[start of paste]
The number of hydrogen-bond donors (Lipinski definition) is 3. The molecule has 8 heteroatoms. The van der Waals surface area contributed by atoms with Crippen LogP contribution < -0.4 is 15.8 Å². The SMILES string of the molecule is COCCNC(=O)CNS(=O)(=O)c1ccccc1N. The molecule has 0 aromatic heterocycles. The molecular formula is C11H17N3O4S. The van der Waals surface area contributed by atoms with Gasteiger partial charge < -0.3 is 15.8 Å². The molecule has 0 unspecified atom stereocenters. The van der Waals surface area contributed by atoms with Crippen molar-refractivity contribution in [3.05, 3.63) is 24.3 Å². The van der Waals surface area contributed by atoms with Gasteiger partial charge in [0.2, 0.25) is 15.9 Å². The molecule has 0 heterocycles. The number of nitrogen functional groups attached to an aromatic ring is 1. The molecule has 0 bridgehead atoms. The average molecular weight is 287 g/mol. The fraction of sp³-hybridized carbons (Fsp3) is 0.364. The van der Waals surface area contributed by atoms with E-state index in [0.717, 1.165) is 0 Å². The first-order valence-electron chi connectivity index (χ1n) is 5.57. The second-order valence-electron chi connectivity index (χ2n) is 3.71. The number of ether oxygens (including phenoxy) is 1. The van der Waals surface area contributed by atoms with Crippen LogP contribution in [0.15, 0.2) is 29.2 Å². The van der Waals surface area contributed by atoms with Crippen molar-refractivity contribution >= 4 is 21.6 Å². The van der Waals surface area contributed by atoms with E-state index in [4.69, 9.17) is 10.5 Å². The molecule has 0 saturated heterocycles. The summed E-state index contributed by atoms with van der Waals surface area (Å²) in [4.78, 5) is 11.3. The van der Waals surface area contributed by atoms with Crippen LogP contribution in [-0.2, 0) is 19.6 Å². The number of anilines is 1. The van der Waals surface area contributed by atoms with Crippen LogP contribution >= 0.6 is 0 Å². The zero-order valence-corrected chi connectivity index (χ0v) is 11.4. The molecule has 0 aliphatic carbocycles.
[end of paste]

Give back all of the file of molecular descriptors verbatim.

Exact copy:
The number of hydrogen-bond donors (Lipinski definition) is 3. The molecule has 8 heteroatoms. The van der Waals surface area contributed by atoms with Crippen LogP contribution < -0.4 is 15.8 Å². The SMILES string of the molecule is COCCNC(=O)CNS(=O)(=O)c1ccccc1N. The molecule has 0 aromatic heterocycles. The molecular formula is C11H17N3O4S. The van der Waals surface area contributed by atoms with Gasteiger partial charge < -0.3 is 15.8 Å². The molecule has 0 unspecified atom stereocenters. The van der Waals surface area contributed by atoms with Crippen molar-refractivity contribution in [3.05, 3.63) is 24.3 Å². The van der Waals surface area contributed by atoms with Gasteiger partial charge in [0.2, 0.25) is 15.9 Å². The molecule has 0 heterocycles. The number of nitrogen functional groups attached to an aromatic ring is 1. The molecule has 0 bridgehead atoms. The average molecular weight is 287 g/mol. The fraction of sp³-hybridized carbons (Fsp3) is 0.364. The van der Waals surface area contributed by atoms with E-state index in [0.717, 1.165) is 0 Å². The first-order valence-electron chi connectivity index (χ1n) is 5.57. The second-order valence-electron chi connectivity index (χ2n) is 3.71. The number of ether oxygens (including phenoxy) is 1. The van der Waals surface area contributed by atoms with Crippen LogP contribution in [0.15, 0.2) is 29.2 Å². The van der Waals surface area contributed by atoms with Crippen molar-refractivity contribution >= 4 is 21.6 Å². The van der Waals surface area contributed by atoms with E-state index in [4.69, 9.17) is 10.5 Å². The molecule has 0 saturated heterocycles. The summed E-state index contributed by atoms with van der Waals surface area (Å²) in [4.78, 5) is 11.3. The van der Waals surface area contributed by atoms with Crippen LogP contribution in [-0.2, 0) is 19.6 Å². The number of anilines is 1. The van der Waals surface area contributed by atoms with Crippen LogP contribution >= 0.6 is 0 Å². The zero-order valence-corrected chi connectivity index (χ0v) is 11.4. The molecule has 0 aliphatic carbocycles.